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About the Source to Sea Poem

We are delighted to bring you the Nithraid Poem by Gallovidian poet Hugh McMillan. The poem explores the histories, lives and folklore of the Nith, unfoiling from the source to flow into the landscape, people and places of the river. In its steady course from stanza to stanza, the poem captures a vivid and evocative landscape, laden with a dormant history of myth, magic and spirituality, swathed by an exhilarating contemporary perspective of the land through which the river now flows.

Listen to Hugh McMillan recite “Source to Sea”:

Source to Sea by Hugh McMillan

Source to Sea

Loosed from the grip of wet pine a crack,
a fundament of crumple, but from this leak
comes Strathnid: name as old as rock and lost,
Welsh Goddess they suppose. The nymph
playing here in burn light becomes a queen,
births stricts and garths, songs and verse,
Sweet Afton and Cuddle Doon. It moves north,
east, coils through time, in the grim footprint
of soldiers, through scarrings where mythology
meets man in pit and opencast, green now as graves.

The river grows in confidence no wonder, its banks
flattened by legions. Love and war twinned,
and passage of time live water. "A low wind grieves
among the leaves, and time of the rose is over":
Anderson, the river’s greatest poet barrin yon ither,
mair o him efter. Sanquhar town of grim declarations,
Wanlockhead our wind furred tooth in the hills,
Mennock and Dalveen trod by tinkers and Kings
who joined the river to ride to Galloway, Ireland
or Heaven. Mind how you go. Each steep breaks on history.

To Thornhill its grouse shooters and grouse beaters,
but the river bends never bows, muscles into Scaur
and doubles in power, the land enclosed an island
with totems more holy than any baronial forelock
tugging flimflam: Tynron Doon the walls of Arthurs’s
Rheged, where Taliesin saw houses on fire before the flame
of dawn an the Nith Cross, sentinel for a millennium,
misunderstood or forgotten in Duke’s cattle field,
a weather-beaten middle finger pointed to Drumlanrig.
the fakery of Crawick, its timeless message, all vanity is dust.

Noo Here’s a streek o river. Frae Ellisland
tae the Sanghoose o Scotland, yin birkie stalks these banks,
rantin, rovin, steamin, shaggin: bit roch for guid fowk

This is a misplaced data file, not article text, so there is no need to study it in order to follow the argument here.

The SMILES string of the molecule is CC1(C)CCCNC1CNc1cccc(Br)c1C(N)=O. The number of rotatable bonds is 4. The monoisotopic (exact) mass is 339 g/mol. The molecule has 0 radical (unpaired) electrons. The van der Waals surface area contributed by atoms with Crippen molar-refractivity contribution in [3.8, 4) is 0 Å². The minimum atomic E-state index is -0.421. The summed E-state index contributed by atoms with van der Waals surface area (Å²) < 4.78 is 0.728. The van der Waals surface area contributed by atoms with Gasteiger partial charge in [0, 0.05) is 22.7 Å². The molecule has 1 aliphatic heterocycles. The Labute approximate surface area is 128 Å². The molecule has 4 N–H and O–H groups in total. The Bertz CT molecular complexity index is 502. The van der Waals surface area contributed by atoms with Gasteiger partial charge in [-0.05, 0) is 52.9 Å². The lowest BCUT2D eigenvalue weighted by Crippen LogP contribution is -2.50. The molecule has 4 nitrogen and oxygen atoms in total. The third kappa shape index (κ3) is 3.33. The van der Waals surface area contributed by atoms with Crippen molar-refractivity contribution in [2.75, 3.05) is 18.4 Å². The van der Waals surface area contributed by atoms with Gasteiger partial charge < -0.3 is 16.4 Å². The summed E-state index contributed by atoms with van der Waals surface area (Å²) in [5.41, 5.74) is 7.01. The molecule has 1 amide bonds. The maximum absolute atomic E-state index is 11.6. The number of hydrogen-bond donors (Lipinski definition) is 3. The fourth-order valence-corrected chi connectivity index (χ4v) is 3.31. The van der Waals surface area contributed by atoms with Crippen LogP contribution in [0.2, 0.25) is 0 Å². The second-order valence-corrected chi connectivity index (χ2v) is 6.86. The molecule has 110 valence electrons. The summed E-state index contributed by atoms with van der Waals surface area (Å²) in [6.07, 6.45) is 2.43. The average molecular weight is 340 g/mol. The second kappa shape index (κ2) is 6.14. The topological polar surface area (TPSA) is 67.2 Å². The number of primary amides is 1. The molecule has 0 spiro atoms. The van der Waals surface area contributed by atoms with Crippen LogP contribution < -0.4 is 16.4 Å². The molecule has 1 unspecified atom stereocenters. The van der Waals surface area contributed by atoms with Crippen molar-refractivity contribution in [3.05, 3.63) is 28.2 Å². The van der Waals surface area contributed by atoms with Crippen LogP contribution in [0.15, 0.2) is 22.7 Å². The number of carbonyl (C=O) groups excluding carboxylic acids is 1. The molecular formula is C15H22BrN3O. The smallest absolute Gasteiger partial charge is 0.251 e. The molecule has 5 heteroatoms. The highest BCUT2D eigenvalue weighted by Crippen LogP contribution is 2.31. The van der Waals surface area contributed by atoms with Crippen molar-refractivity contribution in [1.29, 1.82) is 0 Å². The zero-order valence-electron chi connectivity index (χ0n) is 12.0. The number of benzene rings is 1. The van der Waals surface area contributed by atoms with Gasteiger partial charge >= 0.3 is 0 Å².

queer makar for a nation, so we mak siccar his desk is glentin
but foryet his humanness, leave the gracie seeds o brutherhood
spreid on barren grun, by the lea o yon food bank wa
or unner syle crushed by a bowsie fermer’s Vote No sign.
But leuk again, the river nith is douche an bonnie an the sangs
that he scrieved here homespun, hauntit, wunnersome.
Aiblins it’s a queer nation for a makar.

The Nith cuts a swathe through Dumfries, the town of doors,
Like every place settled for a thousand years echoes are everywhere,
The river’s seen it all, cannons, cameras, cholera. The Stake Ford,
the Pilgrim’s Way, the Auld Brig, Kings and body snatchers.
And the rumbustious dead are with us always, a metre below our feet,
a metre above our heads, When we walk down the Vennel
and the river glints ahead of us we are with all the ones who lived
and loved here. What is more exciting than a town full of idiot dreamers?
Christian Fergusson, paint us again with your greens and azures,
we can fill this canvas like the little jewel we have always been. Are..

Past the old port, the mottes at the river’s mouth, brushed aside
by invading armies, Dumfries a cloud of ash. But history is surely
a romantic cavalcade: Le Siege de Karlavreock, chivalric cat-walk
on a verdant blaze of green. Here’s the Earl of Hereford with a cheeky
cut off number, six lioncels rampant on a spandex field. What could be better?
Maybe a wee bit of shortbread and a pop-up book. Find the real history.
Go through the marshes. The old keep, Ward Law, the Roman harbour,
men sent to die at the eyelids of the world. English spears crossing the Wet Road,
walking on water. War. Fire. And the famine that follows the fire.

By Hugh McMillan

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